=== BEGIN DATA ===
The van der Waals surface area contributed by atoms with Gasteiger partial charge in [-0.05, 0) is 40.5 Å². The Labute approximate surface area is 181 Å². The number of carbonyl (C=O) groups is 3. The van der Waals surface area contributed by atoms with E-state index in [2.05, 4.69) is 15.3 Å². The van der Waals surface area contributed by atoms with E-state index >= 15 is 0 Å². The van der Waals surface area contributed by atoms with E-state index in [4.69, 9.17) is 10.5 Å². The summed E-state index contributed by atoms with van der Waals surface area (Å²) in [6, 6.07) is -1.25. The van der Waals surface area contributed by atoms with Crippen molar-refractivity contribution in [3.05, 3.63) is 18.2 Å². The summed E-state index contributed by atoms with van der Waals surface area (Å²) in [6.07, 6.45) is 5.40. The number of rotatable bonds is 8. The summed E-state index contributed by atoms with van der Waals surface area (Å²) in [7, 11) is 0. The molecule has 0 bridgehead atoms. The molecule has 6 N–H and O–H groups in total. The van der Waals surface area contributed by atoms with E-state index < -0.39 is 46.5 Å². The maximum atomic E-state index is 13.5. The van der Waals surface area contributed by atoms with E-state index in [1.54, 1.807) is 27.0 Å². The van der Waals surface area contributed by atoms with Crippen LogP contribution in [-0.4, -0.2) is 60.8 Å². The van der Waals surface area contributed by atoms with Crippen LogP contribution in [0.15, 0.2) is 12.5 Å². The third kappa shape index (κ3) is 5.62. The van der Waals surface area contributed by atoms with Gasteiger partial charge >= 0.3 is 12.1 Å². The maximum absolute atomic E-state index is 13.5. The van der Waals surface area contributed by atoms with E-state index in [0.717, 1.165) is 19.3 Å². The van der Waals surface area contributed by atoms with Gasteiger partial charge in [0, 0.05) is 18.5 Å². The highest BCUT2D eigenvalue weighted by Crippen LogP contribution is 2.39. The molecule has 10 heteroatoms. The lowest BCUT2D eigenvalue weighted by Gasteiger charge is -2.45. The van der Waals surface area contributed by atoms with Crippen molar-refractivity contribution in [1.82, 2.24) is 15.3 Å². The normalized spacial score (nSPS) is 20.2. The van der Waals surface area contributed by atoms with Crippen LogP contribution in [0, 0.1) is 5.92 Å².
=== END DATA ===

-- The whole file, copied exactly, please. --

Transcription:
The van der Waals surface area contributed by atoms with Gasteiger partial charge in [-0.05, 0) is 40.5 Å². The Labute approximate surface area is 181 Å². The number of carbonyl (C=O) groups is 3. The van der Waals surface area contributed by atoms with E-state index in [2.05, 4.69) is 15.3 Å². The van der Waals surface area contributed by atoms with E-state index >= 15 is 0 Å². The van der Waals surface area contributed by atoms with E-state index in [4.69, 9.17) is 10.5 Å². The summed E-state index contributed by atoms with van der Waals surface area (Å²) in [6, 6.07) is -1.25. The van der Waals surface area contributed by atoms with Crippen molar-refractivity contribution in [3.05, 3.63) is 18.2 Å². The summed E-state index contributed by atoms with van der Waals surface area (Å²) in [6.07, 6.45) is 5.40. The number of rotatable bonds is 8. The summed E-state index contributed by atoms with van der Waals surface area (Å²) in [7, 11) is 0. The molecule has 0 bridgehead atoms. The molecule has 6 N–H and O–H groups in total. The van der Waals surface area contributed by atoms with E-state index < -0.39 is 46.5 Å². The maximum atomic E-state index is 13.5. The van der Waals surface area contributed by atoms with E-state index in [1.54, 1.807) is 27.0 Å². The van der Waals surface area contributed by atoms with Crippen LogP contribution in [-0.4, -0.2) is 60.8 Å². The van der Waals surface area contributed by atoms with Crippen LogP contribution in [0.15, 0.2) is 12.5 Å². The third kappa shape index (κ3) is 5.62. The van der Waals surface area contributed by atoms with Gasteiger partial charge >= 0.3 is 12.1 Å². The maximum absolute atomic E-state index is 13.5. The van der Waals surface area contributed by atoms with E-state index in [0.717, 1.165) is 19.3 Å². The van der Waals surface area contributed by atoms with Gasteiger partial charge in [0, 0.05) is 18.5 Å². The highest BCUT2D eigenvalue weighted by Crippen LogP contribution is 2.39. The molecule has 10 heteroatoms. The lowest BCUT2D eigenvalue weighted by Gasteiger charge is -2.45. The van der Waals surface area contributed by atoms with Crippen molar-refractivity contribution in [1.82, 2.24) is 15.3 Å². The normalized spacial score (nSPS) is 20.2. The van der Waals surface area contributed by atoms with Crippen LogP contribution in [0, 0.1) is 5.92 Å².